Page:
Coronavirus in Scotland: Health boards cancel planned operations amid fears of Covid surge

NHS Lanarkshire and NHS Ayrshire and Arran have suspended non-urgent planned operations as health boards struggle to cope with severe pressure amid a rise in Covid-19 cases.

With just 46 Covid-19 beds to spare, NHS Lanarkshire officials warned that the number of patients with the virus is expected to double in the next week, an increase of almost 300.

The Medical Director of Ayrshire and Arran said the current crisis is putting “great strain on every aspect of the system”.

Sign up to our public interest bulletins - get the latest news on the Coronavirus

It comes as health boards across the country warn of stretched capacity, and the Royal College of Emergency Medicine said Scotland is facing a “crisis like never before” under winter pressures, with the worst “still to come”.

Non-urgent planned operations have been cancelled.

First Minister Nicola Sturgeon announced on Tuesday that 1,717 patients are being treated in hospital with Covid-19, 133 of them in intensive care.

A further 54 deaths within 28 days of a positive Covid-19 test were reported, taking the figure above 5,000 for the first time.

Some outpatient appointments in NHS Lanarkshire will also be cancelled, while clinically urgent and priority procedures will continue.

The measure will come into effect from Wednesday, and last for four weeks initially.

Monklands University Hospital in NHS Lanarkshire

The health board will focus on Covid-19 inpatients and emergency care, as well as some urgent cancer care.

NHS Ayrshire and Arran has suspended elective surgeries until further notice.

“This phase of the pandemic is having the greatest impact on our communities in terms of positive cases, numbers admitted to hospital and sadly deaths. This is placing great strain on every aspect of the system,” said Medical Director Dr Crawford McGuffie.

It comes as Nicola Sturgeon announced 1,875 new cases of Covid-19 in Scotland on Tuesday, with 54 new deaths reported and 133 people in intensive care with Covid-19.

Some 1,717 people are in hospital with Covid-19, a figure higher than the peak of the first wave.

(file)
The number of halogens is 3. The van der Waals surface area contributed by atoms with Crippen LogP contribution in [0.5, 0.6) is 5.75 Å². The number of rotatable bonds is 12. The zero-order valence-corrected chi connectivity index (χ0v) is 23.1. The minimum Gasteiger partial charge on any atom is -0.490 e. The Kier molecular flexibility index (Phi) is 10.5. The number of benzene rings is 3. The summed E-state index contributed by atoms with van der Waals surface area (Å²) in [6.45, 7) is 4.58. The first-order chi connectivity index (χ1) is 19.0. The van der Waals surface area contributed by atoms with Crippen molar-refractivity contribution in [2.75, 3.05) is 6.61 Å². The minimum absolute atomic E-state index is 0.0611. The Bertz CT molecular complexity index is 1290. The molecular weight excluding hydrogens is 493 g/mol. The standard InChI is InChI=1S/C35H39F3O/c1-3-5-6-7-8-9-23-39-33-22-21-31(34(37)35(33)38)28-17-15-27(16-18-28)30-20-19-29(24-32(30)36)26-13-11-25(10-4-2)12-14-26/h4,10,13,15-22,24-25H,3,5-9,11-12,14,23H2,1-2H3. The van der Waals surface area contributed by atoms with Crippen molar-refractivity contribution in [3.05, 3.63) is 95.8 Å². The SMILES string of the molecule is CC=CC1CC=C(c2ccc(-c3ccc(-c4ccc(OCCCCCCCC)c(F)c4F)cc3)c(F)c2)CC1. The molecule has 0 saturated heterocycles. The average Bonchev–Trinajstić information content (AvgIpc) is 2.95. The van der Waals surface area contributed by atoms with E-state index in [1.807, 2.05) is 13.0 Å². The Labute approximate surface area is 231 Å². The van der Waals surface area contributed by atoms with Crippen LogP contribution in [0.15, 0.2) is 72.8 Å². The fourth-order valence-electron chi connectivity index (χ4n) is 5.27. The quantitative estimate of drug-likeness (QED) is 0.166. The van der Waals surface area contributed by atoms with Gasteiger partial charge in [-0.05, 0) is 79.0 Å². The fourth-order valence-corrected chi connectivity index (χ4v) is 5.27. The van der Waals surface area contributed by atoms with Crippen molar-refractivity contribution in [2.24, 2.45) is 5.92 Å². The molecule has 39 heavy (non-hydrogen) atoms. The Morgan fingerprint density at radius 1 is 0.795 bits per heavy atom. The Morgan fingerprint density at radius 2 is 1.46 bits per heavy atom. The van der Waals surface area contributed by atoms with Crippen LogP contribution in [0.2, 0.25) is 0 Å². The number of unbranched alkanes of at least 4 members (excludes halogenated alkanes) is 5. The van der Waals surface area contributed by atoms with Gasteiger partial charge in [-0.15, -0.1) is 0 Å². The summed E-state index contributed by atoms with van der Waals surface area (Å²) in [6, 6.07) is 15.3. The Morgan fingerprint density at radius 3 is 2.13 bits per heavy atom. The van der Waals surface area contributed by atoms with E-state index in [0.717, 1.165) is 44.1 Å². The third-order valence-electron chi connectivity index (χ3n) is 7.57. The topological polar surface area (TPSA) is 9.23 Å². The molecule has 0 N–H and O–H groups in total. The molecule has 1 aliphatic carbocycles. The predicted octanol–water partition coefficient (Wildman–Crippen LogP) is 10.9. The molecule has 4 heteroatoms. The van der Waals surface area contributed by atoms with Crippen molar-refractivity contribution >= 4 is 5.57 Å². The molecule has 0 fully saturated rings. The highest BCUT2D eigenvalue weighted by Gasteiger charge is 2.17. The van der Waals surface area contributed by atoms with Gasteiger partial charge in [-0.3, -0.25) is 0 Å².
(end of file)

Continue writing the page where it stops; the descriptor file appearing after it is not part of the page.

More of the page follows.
Covid-19 hospital capacity has been at breaking point for several days in areas of Scotland, with NHS Lanarkshire and NHS Ayrshire and Arran already having breached their bed limits for Covid patients – a metric which can fluctuate.

NHS Lanarkshire currently has 288 Covid-19 patients in its hospitals, with 16 in intensive care.

But health officials warned this figure is expected to double.

Judith Park, director of acute services for NHS Lanarkshire, said: “The safety of our patients is always our top priority. Winter is always a difficult time for the NHS. However, the current pandemic has had an additional impact on our services.

Read More

Read More
Nicola Sturgeon states it is 'very unlikely' Scottish Covid-19 lockdown will be ...

“The hospitals are full and the numbers of Covid-19 admissions are increasing. As such, there are only 46 beds currently available to new patients.

“We currently have nearly 300 patients being treated for Covid-19 in our hospitals, with additional patients currently waiting on test results. However, we are anticipating this number to double within a week putting our hospitals under severe pressure.”

The Royal College of Surgeons said the move to cancel operations was to be expected given the situation in Scottish hospitals.

"While it is disappointing to see the cancellation of elective procedures, it is unsurprising given the situation we are currently facing,” said Professor Michael Griffin, president of the college.

"The NHS is under a huge amount of pressure at the moment, and unfortunately, some areas are now reaching the point where they have no choice but to postpone all but the most urgent operations.”

A message from the Editor:Thank you for reading this article. We're more reliant on your support than ever as the shift in consumer habits brought about by coronavirus impacts our advertisers.

If you haven't already, please consider supporting our trusted, fact-checked journalism by taking out a digital subscription.

 0 comments

Want to join the conversation? Please or to comment on this article.